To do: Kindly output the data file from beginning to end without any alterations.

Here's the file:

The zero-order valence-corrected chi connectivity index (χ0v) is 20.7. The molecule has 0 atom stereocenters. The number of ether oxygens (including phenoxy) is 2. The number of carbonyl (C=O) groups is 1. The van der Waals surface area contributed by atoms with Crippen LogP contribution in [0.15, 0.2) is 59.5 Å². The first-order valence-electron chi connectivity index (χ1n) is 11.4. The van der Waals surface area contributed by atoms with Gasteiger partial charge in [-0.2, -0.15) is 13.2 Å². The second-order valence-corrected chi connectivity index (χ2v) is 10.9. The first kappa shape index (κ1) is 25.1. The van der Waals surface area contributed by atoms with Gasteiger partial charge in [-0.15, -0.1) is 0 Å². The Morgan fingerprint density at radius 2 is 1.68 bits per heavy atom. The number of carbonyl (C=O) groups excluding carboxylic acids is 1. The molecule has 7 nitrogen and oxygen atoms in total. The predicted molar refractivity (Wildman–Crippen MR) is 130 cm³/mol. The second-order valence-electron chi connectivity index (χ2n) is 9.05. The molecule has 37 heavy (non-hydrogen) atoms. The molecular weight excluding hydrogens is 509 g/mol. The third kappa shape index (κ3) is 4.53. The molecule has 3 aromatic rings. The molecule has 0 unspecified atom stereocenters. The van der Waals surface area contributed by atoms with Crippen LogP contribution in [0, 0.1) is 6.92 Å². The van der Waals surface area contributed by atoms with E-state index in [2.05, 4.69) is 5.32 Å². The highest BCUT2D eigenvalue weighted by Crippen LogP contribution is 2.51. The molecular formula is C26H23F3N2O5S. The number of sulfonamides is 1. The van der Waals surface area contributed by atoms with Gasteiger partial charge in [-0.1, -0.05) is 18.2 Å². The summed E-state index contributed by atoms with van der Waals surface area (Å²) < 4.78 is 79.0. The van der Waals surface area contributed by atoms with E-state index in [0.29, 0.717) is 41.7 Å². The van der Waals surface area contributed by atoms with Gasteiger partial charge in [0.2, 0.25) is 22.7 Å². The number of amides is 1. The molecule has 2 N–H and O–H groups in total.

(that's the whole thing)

The zero-order valence-corrected chi connectivity index (χ0v) is 20.7. The molecule has 0 atom stereocenters. The number of ether oxygens (including phenoxy) is 2. The number of carbonyl (C=O) groups is 1. The van der Waals surface area contributed by atoms with Crippen LogP contribution in [0.15, 0.2) is 59.5 Å². The first-order valence-electron chi connectivity index (χ1n) is 11.4. The van der Waals surface area contributed by atoms with Gasteiger partial charge in [-0.2, -0.15) is 13.2 Å². The second-order valence-corrected chi connectivity index (χ2v) is 10.9. The first kappa shape index (κ1) is 25.1. The van der Waals surface area contributed by atoms with Gasteiger partial charge in [-0.15, -0.1) is 0 Å². The Morgan fingerprint density at radius 2 is 1.68 bits per heavy atom. The number of carbonyl (C=O) groups excluding carboxylic acids is 1. The molecule has 7 nitrogen and oxygen atoms in total. The predicted molar refractivity (Wildman–Crippen MR) is 130 cm³/mol. The second-order valence-electron chi connectivity index (χ2n) is 9.05. The molecule has 37 heavy (non-hydrogen) atoms. The molecular weight excluding hydrogens is 509 g/mol. The third kappa shape index (κ3) is 4.53. The molecule has 3 aromatic rings. The molecule has 0 unspecified atom stereocenters. The van der Waals surface area contributed by atoms with Crippen LogP contribution in [0, 0.1) is 6.92 Å². The van der Waals surface area contributed by atoms with E-state index in [2.05, 4.69) is 5.32 Å². The highest BCUT2D eigenvalue weighted by Crippen LogP contribution is 2.51. The molecular formula is C26H23F3N2O5S. The number of sulfonamides is 1. The van der Waals surface area contributed by atoms with Gasteiger partial charge in [-0.1, -0.05) is 18.2 Å². The summed E-state index contributed by atoms with van der Waals surface area (Å²) < 4.78 is 79.0. The van der Waals surface area contributed by atoms with E-state index in [0.29, 0.717) is 41.7 Å². The van der Waals surface area contributed by atoms with Gasteiger partial charge in [0.2, 0.25) is 22.7 Å². The number of amides is 1. The molecule has 2 N–H and O–H groups in total.